Developmental and Social Cognitive Neuroscience Seminar (Speakers: Ben Smith and Catherine Darnell)

Hills 1.21
Life and Environmental Sciences, Research
Monday 12th May 2014 (13:00-14:00)
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Part of the Developmental and Social Cognitive Neuroscience Seminar Series

Speakers: Ben Smith and Catherine Darnell

Morality and empathy: How moral foundations relate to the experience of cognitive and affective empathy

Ben Smith

Recent research suggests a number of universal moral domains, or "foundations", on which varying ethical and moral systems are built. Empathy is regularly linked to morality concerned with caring for others, but differentiation between cognitive and affective empathy, and whether moral concerns about fairness are also linked to empathy is unclear. 

With a lack of qualitative research on morality, we conducted a series of interviews to gather rich data on the concept of moral foundations and their relationship to empathy. I will outline the results of our thematic analysis thus far.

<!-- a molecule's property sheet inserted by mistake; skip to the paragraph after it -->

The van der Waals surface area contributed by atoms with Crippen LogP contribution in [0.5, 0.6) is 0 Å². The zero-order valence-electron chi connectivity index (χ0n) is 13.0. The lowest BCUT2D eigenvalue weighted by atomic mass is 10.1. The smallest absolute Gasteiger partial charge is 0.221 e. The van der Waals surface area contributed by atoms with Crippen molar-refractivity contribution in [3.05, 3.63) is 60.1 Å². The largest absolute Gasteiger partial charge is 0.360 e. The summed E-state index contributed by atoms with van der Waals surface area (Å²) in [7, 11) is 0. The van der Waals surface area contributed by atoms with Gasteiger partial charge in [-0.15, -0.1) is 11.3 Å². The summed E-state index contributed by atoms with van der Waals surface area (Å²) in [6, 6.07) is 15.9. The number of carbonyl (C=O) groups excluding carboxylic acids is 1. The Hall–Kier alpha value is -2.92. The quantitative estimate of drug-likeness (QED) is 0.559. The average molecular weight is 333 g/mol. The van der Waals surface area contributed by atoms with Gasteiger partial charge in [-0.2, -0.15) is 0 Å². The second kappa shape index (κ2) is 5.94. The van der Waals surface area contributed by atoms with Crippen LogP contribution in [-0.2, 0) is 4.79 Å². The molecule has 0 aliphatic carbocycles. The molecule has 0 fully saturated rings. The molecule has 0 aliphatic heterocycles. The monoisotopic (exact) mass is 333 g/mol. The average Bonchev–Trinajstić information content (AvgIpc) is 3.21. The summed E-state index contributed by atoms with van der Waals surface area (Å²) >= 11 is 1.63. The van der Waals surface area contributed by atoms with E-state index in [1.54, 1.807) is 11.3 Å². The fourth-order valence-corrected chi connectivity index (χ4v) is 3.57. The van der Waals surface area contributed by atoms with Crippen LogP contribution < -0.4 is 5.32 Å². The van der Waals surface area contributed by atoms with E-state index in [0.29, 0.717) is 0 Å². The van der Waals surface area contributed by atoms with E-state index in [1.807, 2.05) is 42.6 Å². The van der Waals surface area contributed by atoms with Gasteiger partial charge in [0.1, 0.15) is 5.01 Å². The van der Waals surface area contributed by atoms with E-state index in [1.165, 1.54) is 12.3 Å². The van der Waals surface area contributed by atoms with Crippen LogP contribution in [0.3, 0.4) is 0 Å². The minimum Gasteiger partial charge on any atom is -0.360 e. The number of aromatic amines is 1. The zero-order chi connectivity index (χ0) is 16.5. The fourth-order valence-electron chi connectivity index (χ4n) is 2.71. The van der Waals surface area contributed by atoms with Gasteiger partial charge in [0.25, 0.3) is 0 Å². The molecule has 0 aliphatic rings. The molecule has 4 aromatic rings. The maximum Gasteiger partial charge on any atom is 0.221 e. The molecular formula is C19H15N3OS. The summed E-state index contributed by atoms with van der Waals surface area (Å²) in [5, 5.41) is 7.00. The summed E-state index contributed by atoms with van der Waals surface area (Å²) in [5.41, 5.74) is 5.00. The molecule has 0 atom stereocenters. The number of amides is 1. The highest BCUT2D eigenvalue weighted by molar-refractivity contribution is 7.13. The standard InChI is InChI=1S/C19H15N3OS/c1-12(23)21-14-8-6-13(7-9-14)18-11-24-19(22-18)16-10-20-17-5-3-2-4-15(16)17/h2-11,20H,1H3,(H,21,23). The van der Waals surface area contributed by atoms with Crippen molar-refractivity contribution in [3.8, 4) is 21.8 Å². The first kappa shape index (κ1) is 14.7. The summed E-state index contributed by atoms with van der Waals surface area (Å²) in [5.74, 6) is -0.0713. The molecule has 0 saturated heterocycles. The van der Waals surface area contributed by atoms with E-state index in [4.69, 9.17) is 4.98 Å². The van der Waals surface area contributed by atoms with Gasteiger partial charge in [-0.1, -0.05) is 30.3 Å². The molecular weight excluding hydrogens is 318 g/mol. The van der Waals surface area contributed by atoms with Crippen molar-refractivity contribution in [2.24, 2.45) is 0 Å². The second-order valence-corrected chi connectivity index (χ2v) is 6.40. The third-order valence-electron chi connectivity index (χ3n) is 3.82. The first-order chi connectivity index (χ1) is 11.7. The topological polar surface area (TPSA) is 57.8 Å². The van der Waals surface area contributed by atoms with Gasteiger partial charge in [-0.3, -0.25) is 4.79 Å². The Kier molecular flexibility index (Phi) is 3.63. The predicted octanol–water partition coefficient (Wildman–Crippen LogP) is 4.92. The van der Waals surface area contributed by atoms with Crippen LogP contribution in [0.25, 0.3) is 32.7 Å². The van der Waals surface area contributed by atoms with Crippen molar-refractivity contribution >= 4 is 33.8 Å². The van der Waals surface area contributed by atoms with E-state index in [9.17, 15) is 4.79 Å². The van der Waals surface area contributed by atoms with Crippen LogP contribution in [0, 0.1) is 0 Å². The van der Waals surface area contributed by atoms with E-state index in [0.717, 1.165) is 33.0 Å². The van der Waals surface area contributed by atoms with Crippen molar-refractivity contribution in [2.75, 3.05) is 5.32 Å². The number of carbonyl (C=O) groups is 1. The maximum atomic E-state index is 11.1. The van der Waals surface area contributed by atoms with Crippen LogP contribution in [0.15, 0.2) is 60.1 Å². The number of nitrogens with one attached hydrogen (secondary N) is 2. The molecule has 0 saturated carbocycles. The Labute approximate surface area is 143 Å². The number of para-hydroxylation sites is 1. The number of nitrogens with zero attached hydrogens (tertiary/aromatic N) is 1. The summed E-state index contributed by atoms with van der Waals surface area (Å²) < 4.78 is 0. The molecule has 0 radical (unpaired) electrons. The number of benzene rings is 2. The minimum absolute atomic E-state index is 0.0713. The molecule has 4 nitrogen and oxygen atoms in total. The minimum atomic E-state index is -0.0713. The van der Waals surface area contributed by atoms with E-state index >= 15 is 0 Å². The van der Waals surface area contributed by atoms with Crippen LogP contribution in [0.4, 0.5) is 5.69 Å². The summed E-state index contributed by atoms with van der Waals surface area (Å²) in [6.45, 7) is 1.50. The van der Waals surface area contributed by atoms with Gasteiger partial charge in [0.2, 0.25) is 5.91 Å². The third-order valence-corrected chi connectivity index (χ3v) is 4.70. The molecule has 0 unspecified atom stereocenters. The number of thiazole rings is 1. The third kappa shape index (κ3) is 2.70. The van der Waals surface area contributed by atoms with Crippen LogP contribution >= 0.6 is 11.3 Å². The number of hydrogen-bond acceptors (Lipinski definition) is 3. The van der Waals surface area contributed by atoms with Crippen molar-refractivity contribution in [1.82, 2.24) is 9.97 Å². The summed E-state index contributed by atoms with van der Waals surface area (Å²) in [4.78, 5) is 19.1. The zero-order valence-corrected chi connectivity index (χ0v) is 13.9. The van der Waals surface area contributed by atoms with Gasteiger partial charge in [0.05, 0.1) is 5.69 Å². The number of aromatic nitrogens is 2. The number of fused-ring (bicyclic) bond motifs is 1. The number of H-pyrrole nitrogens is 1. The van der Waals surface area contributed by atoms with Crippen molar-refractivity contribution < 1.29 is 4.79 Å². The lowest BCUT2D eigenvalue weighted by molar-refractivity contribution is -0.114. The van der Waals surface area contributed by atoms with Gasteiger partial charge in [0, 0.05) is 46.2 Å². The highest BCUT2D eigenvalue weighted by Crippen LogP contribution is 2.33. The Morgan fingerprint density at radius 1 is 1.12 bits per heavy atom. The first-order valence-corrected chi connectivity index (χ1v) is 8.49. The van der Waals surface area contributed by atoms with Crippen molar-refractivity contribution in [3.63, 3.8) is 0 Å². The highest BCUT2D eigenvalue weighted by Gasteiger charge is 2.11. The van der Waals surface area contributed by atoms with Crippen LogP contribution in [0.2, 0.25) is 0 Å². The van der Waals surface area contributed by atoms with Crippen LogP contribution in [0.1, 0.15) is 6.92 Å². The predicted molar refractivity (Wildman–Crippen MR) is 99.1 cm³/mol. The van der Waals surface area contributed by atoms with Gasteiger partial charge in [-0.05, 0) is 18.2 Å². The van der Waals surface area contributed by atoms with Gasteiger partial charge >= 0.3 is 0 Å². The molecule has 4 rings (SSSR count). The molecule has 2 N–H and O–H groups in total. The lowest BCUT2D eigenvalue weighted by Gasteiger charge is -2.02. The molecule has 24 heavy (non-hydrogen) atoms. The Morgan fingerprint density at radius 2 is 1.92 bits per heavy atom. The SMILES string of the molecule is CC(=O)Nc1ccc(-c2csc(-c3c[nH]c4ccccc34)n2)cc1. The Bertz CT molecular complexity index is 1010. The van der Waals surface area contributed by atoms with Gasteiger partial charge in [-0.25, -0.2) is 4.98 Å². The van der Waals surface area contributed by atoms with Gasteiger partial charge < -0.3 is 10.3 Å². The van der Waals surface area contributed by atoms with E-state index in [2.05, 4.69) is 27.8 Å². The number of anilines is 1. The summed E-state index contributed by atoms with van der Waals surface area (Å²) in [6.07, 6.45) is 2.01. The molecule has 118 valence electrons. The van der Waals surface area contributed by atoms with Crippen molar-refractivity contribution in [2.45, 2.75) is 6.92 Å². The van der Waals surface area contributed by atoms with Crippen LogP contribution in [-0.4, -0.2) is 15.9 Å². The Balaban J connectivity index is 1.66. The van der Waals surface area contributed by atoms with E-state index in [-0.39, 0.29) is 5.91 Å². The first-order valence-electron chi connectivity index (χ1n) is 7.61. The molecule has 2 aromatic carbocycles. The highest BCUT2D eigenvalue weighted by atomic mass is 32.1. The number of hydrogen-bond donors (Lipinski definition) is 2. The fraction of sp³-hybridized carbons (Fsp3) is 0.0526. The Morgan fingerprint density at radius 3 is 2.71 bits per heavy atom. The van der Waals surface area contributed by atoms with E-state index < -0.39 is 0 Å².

Children's Guessing under Epistemic and Physical Uncertainty: An Eye-Tracking Study

Catherine Darnell

"Young children frequently demonstrate difficulties when handling uncertainty. Recent research however demonstrates that children’s performance is affected by whether the uncertainty being presented is physical (uncertainty based on an outcome which has yet to occur) or epistemic (uncertainty based on an outcome which has already occurred but which we are ignorant to). 

Under physical uncertainty children correctly acknowledge the multiple possibilities associated with an uncertain event, yet under epistemic uncertainty, children behave as if they ‘know’ the outcome (Robinson, Rowley, Beck, Carroll & Apperly, 2006). In the current experiment we investigated children’s eye-movements during a guessing game to see if children’s looking patterns differed between these two types of uncertainty. Do children really focus on one outcome under epistemic uncertainty but many under physical uncertainty?"